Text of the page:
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I gave my class pre-and post-surveys on their perceptions of their own learning and engagement in my course. The survey had four sections: Confidence in Conservation Biology, Self Assessment of Skills, Self-efficenacy in Science, and Relationship to Conservation Biology. Each survey had 25 questions overall. Each question had five possible responses on a Likert scale ranging from Strongly Disagree to Strongly Agree.

Fifteen students completed the pre-survey. Only ten were present to complete the post survey.

  1. Can I consider each set of the survey to be a separate study to reduce the likelihood of type-ii error, or is that not okay?

  2. If I use a non-parametric test, does that reduce the chance of type-ii error?

  3. Which test do you recommend I use? Is a paired test the right way to go, even though I will lose 5 data points?

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Regarding

1a) Considering per and post course surveys as separate studies, chances are they are highly pair-wise correlated, so they should not be considered independent samples. b) That seems likely; A type II error is incorrectly retaining a false null hypothesis (a "false negative").

2) If I use a non-parametric test, does that reduce the chance of type II error? It may, but that would not help if 1) is used.

3) Which test do you recommend I use? Is a paired test the right way to go, even though I will lose 5 data points? Paired testing does not assume independence, it is generally more powerful than non-paired testing. Likely more than enough increased power to overcome the loss of 5 unpaired test subjects, and with the information given, it is probably safest to do a non-parametric test, unless normal distribution conditions apply.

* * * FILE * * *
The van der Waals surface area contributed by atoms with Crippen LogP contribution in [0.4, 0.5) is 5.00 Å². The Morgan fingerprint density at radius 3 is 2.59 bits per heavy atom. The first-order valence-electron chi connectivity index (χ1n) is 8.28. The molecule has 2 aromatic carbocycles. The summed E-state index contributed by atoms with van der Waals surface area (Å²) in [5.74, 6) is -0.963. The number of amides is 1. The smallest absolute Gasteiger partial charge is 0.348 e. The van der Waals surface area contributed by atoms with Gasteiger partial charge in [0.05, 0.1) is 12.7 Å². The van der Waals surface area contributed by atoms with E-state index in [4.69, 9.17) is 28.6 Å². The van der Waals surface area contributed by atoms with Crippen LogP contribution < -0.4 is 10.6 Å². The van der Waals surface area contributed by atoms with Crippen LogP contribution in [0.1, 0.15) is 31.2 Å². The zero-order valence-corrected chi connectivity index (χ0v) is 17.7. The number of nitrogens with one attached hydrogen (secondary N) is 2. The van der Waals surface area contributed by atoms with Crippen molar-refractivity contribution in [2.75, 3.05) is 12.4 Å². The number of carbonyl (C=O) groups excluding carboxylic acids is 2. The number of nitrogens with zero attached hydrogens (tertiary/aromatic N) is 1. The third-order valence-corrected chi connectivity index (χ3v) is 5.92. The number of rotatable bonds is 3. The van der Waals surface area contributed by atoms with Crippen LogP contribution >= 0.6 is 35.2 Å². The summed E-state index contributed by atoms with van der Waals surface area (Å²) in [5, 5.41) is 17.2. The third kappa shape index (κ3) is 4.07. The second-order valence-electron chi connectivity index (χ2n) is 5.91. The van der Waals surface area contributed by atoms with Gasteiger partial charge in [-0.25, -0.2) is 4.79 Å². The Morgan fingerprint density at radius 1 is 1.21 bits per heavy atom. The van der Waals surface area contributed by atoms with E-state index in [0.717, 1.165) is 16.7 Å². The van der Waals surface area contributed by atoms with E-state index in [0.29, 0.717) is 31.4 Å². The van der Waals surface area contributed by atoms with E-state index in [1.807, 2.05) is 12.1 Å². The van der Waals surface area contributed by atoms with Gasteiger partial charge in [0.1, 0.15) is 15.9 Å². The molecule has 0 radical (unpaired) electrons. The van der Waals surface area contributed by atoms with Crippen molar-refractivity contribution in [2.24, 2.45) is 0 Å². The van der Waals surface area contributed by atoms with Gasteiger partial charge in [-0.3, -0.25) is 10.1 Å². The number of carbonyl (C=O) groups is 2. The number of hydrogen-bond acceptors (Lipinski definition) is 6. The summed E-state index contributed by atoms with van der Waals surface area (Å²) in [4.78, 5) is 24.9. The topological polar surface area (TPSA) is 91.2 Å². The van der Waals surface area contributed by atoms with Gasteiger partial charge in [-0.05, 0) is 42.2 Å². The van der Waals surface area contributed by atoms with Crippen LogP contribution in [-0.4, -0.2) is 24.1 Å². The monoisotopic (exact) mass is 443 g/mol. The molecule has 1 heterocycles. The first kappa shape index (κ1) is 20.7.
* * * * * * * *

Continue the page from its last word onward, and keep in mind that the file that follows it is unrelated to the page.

4) However, unpaired testing of the pre-course test data is suggested to see if there is a difference between the 5 student who did not complete the course, and the 10 who did.

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    $\begingroup$ I agree with Carl. In a recent post : stats.stackexchange.com/questions/254560/when-to-use-t-test-for-dependent-vs-independent-sample/ 254580#254580 I give an answer with an example where the paired t test is dramatically better than the two independent sample t test. The example was taken from my text "Introductory Biostatistics for the Health Sciences" pp195-199. $\endgroup$ – Michael Chernick Jan 7 '17 at 19:36
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The whole point of doing statistical analysis is to take data from a sample and make inferences about the population (or distribution) the sample was drawn from. Here you have information on the entire class (almost). What extrapolation or inference would you want a statistical test to help you with? Do you want to extrapolate (infer) to what would happen if there were more students, if you repeated the course...?

I suggest you just look at the data, and see what your students thought and how their opinions changed after the course. A statistical test will only be helpful if you want to make inferences about a larger population or distribution.

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    $\begingroup$ This looks more like an opinion than an answer. $\endgroup$ – Michael Chernick Jan 7 '17 at 19:39
  • $\begingroup$ @MichaelChernick I don't understand. He asked which test to used, and my answer is take a step back and ask whether any test makes sense. My opinion, based on the limited information in the question, is No. $\endgroup$ – Harvey Motulsky Jan 8 '17 at 1:38
  • $\begingroup$ @HarveyMotulsky We are told, in effect, that presumably after looking at the data, the OP wishes to do statistical testing. The questions are quite specifically related to tests of location, as contrasted to tests of difference of variance or other possible testing. It was not asked whether this was an optimal question, nor was any assumption made nor proposed as to significance of results except as related to power of testing. $\endgroup$ – Carl Jan 9 '17 at 18:02

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